Yesterday morning I spent an hour in Selfridge's shoe department having decided to let slip the dogs of finance and splash out on a pair of stupendous evening shoes - Jimmy Choo, Gina, Louboutin, bring it on. Brief, these shoes will go with a long dress, be worn climbing in and out of taxis, bearable to take an hour standing up for cocktails, followed by dinner and then quick to slip on under the table cloth if called upon to make a sudden move. Budget, £300+
There were exactly three pairs of shoes in Selfridge's which did not have towering, needle-thin spikey heels, I mean really, really high. The first pair (Chanel) were too narrow, the second (also Chanel) they didn't have in my size, and the third (Jimmy Choo) were £540. What?!
As Jess Cartner-Morley said in the Guardian yesterday:
After all, the whole women-and-shoes thing spun off the crazy chart ages ago. A pair of Jimmy Choos has become a ritual way to celebrate: a special occasion, a pay rise or even (for Rebecca Adlington) an Olympic gold. With this much symbolism invested in shoes, it is inevitable that they are beginning to look less and less like functional footwear.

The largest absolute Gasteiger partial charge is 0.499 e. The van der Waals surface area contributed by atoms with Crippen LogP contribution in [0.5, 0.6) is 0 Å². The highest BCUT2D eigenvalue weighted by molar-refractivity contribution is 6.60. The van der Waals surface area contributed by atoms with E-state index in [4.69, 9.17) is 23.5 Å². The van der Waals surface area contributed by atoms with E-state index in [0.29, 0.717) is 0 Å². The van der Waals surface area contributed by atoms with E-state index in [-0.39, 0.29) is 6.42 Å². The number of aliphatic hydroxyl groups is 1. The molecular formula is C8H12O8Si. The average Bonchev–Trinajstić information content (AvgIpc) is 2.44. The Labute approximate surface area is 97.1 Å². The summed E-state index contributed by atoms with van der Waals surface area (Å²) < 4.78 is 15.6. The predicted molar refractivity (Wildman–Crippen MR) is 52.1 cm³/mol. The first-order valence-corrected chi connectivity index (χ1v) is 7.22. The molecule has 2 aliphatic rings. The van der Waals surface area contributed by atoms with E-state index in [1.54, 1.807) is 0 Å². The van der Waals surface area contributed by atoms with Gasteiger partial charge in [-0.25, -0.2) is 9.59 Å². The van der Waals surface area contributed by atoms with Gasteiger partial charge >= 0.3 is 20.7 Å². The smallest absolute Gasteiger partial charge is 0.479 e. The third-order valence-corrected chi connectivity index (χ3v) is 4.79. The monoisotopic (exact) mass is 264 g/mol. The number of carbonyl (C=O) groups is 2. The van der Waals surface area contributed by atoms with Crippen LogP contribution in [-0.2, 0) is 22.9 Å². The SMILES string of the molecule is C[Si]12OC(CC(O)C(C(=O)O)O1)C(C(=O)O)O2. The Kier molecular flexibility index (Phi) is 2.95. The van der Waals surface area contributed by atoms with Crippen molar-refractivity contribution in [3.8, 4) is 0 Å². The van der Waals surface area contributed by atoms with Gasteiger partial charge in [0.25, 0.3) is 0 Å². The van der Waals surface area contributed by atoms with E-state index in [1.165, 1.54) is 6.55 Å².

If you look at the websites of these designers, they do in fact make shoes with lower heels, but Selfridge's buyers didn't order them, they told me, and where they did, they sold out at once. They always look baffled when they tell you something like this has sold out. Why would women want fabulous shoes they can actually walk in? Such a mystery.